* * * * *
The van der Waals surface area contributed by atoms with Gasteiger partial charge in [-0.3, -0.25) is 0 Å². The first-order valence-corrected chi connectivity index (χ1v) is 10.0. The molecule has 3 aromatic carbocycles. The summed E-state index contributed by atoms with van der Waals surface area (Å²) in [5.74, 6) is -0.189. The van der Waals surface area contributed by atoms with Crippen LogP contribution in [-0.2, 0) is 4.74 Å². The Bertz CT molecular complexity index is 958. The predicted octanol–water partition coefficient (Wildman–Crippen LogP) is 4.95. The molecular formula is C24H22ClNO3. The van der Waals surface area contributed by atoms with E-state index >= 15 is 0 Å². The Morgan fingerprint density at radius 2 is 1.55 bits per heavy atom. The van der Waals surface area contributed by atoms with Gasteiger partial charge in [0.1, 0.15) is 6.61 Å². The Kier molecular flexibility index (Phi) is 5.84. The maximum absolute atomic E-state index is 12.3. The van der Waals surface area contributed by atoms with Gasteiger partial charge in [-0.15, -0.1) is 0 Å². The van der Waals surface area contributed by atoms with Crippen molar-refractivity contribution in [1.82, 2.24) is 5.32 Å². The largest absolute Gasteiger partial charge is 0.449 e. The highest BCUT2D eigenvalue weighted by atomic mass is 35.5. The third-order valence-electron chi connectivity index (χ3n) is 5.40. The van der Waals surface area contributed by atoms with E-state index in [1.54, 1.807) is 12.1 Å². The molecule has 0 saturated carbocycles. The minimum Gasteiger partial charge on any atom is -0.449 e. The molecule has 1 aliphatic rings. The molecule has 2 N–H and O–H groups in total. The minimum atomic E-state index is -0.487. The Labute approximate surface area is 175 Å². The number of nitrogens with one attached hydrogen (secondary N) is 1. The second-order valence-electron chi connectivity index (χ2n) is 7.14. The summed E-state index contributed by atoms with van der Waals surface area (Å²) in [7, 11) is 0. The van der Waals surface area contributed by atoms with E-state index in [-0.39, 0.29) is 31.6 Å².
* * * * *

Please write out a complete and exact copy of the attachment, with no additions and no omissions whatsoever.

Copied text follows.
The van der Waals surface area contributed by atoms with Gasteiger partial charge in [-0.3, -0.25) is 0 Å². The first-order valence-corrected chi connectivity index (χ1v) is 10.0. The molecule has 3 aromatic carbocycles. The summed E-state index contributed by atoms with van der Waals surface area (Å²) in [5.74, 6) is -0.189. The van der Waals surface area contributed by atoms with Crippen LogP contribution in [-0.2, 0) is 4.74 Å². The Bertz CT molecular complexity index is 958. The predicted octanol–water partition coefficient (Wildman–Crippen LogP) is 4.95. The molecular formula is C24H22ClNO3. The van der Waals surface area contributed by atoms with E-state index >= 15 is 0 Å². The Morgan fingerprint density at radius 2 is 1.55 bits per heavy atom. The van der Waals surface area contributed by atoms with Gasteiger partial charge in [0.1, 0.15) is 6.61 Å². The Kier molecular flexibility index (Phi) is 5.84. The maximum absolute atomic E-state index is 12.3. The van der Waals surface area contributed by atoms with Gasteiger partial charge in [-0.15, -0.1) is 0 Å². The van der Waals surface area contributed by atoms with Crippen molar-refractivity contribution in [1.82, 2.24) is 5.32 Å². The largest absolute Gasteiger partial charge is 0.449 e. The highest BCUT2D eigenvalue weighted by atomic mass is 35.5. The third-order valence-electron chi connectivity index (χ3n) is 5.40. The van der Waals surface area contributed by atoms with E-state index in [1.54, 1.807) is 12.1 Å². The molecule has 0 saturated carbocycles. The minimum Gasteiger partial charge on any atom is -0.449 e. The molecule has 1 aliphatic rings. The molecule has 2 N–H and O–H groups in total. The minimum atomic E-state index is -0.487. The Labute approximate surface area is 175 Å². The number of nitrogens with one attached hydrogen (secondary N) is 1. The second-order valence-electron chi connectivity index (χ2n) is 7.14. The summed E-state index contributed by atoms with van der Waals surface area (Å²) in [7, 11) is 0. The van der Waals surface area contributed by atoms with E-state index in [-0.39, 0.29) is 31.6 Å².